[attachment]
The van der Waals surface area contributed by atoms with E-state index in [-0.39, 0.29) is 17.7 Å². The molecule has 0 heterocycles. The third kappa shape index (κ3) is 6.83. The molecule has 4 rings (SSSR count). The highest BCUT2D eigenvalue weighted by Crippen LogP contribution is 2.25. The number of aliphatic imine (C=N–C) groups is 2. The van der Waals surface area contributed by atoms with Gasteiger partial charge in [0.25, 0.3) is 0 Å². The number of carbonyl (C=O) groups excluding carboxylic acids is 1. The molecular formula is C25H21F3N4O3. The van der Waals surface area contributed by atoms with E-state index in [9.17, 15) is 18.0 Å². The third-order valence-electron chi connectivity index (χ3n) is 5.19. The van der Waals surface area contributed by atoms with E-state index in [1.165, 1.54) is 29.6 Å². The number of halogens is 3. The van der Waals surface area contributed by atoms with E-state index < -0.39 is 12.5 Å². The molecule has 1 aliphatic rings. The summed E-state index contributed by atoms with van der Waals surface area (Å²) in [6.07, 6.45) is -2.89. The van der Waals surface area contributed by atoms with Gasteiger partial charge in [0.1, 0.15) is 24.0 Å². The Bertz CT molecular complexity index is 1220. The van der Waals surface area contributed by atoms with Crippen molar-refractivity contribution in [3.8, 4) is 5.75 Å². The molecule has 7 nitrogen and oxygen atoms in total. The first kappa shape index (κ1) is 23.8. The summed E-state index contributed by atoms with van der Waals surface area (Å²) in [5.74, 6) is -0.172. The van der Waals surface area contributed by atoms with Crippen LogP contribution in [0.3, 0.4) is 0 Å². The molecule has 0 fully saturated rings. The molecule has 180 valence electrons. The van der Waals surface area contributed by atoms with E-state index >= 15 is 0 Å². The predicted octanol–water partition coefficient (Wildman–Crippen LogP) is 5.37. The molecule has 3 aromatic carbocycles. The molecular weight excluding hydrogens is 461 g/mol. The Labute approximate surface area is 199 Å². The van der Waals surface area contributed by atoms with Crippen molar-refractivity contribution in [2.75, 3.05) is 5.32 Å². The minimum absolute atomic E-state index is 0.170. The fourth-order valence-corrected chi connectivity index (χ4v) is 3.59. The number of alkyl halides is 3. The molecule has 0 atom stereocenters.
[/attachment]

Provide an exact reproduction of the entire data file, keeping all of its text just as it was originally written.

The van der Waals surface area contributed by atoms with E-state index in [-0.39, 0.29) is 17.7 Å². The molecule has 0 heterocycles. The third kappa shape index (κ3) is 6.83. The molecule has 4 rings (SSSR count). The highest BCUT2D eigenvalue weighted by Crippen LogP contribution is 2.25. The number of aliphatic imine (C=N–C) groups is 2. The van der Waals surface area contributed by atoms with Gasteiger partial charge in [0.25, 0.3) is 0 Å². The number of carbonyl (C=O) groups excluding carboxylic acids is 1. The molecular formula is C25H21F3N4O3. The van der Waals surface area contributed by atoms with E-state index in [9.17, 15) is 18.0 Å². The third-order valence-electron chi connectivity index (χ3n) is 5.19. The van der Waals surface area contributed by atoms with E-state index in [1.165, 1.54) is 29.6 Å². The number of halogens is 3. The van der Waals surface area contributed by atoms with E-state index < -0.39 is 12.5 Å². The molecule has 1 aliphatic rings. The summed E-state index contributed by atoms with van der Waals surface area (Å²) in [6.07, 6.45) is -2.89. The van der Waals surface area contributed by atoms with Gasteiger partial charge in [0.1, 0.15) is 24.0 Å². The Bertz CT molecular complexity index is 1220. The van der Waals surface area contributed by atoms with Crippen molar-refractivity contribution in [3.8, 4) is 5.75 Å². The molecule has 7 nitrogen and oxygen atoms in total. The first kappa shape index (κ1) is 23.8. The summed E-state index contributed by atoms with van der Waals surface area (Å²) in [5.74, 6) is -0.172. The van der Waals surface area contributed by atoms with Crippen LogP contribution in [0.3, 0.4) is 0 Å². The molecule has 0 fully saturated rings. The molecule has 180 valence electrons. The van der Waals surface area contributed by atoms with E-state index >= 15 is 0 Å². The predicted octanol–water partition coefficient (Wildman–Crippen LogP) is 5.37. The molecule has 3 aromatic carbocycles. The molecular weight excluding hydrogens is 461 g/mol. The Labute approximate surface area is 199 Å². The van der Waals surface area contributed by atoms with Crippen molar-refractivity contribution in [2.75, 3.05) is 5.32 Å². The minimum absolute atomic E-state index is 0.170. The fourth-order valence-corrected chi connectivity index (χ4v) is 3.59. The number of alkyl halides is 3. The molecule has 0 atom stereocenters.